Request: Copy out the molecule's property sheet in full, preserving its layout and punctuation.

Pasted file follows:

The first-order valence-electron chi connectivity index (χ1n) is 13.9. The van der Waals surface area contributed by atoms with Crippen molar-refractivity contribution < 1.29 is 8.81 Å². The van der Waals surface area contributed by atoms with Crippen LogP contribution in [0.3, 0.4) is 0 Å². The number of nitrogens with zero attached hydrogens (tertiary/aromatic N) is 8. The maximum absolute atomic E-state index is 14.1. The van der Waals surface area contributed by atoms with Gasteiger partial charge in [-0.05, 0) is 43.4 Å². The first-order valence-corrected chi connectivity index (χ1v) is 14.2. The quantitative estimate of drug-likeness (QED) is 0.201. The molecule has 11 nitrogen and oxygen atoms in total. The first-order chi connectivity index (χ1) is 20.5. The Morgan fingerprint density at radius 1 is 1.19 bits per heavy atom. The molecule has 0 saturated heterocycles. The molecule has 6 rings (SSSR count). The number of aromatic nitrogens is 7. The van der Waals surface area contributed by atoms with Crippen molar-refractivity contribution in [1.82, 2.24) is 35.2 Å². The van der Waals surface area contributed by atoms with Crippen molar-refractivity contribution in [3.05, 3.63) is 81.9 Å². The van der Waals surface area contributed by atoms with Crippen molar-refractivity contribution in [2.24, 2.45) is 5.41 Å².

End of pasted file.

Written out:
The first-order valence-electron chi connectivity index (χ1n) is 13.9. The van der Waals surface area contributed by atoms with Crippen molar-refractivity contribution < 1.29 is 8.81 Å². The van der Waals surface area contributed by atoms with Crippen LogP contribution in [0.3, 0.4) is 0 Å². The number of nitrogens with zero attached hydrogens (tertiary/aromatic N) is 8. The maximum absolute atomic E-state index is 14.1. The van der Waals surface area contributed by atoms with Gasteiger partial charge in [-0.05, 0) is 43.4 Å². The first-order valence-corrected chi connectivity index (χ1v) is 14.2. The quantitative estimate of drug-likeness (QED) is 0.201. The molecule has 11 nitrogen and oxygen atoms in total. The first-order chi connectivity index (χ1) is 20.5. The Morgan fingerprint density at radius 1 is 1.19 bits per heavy atom. The molecule has 0 saturated heterocycles. The molecule has 6 rings (SSSR count). The number of aromatic nitrogens is 7. The van der Waals surface area contributed by atoms with Crippen molar-refractivity contribution in [1.82, 2.24) is 35.2 Å². The van der Waals surface area contributed by atoms with Crippen molar-refractivity contribution in [3.05, 3.63) is 81.9 Å². The van der Waals surface area contributed by atoms with Crippen molar-refractivity contribution in [2.24, 2.45) is 5.41 Å².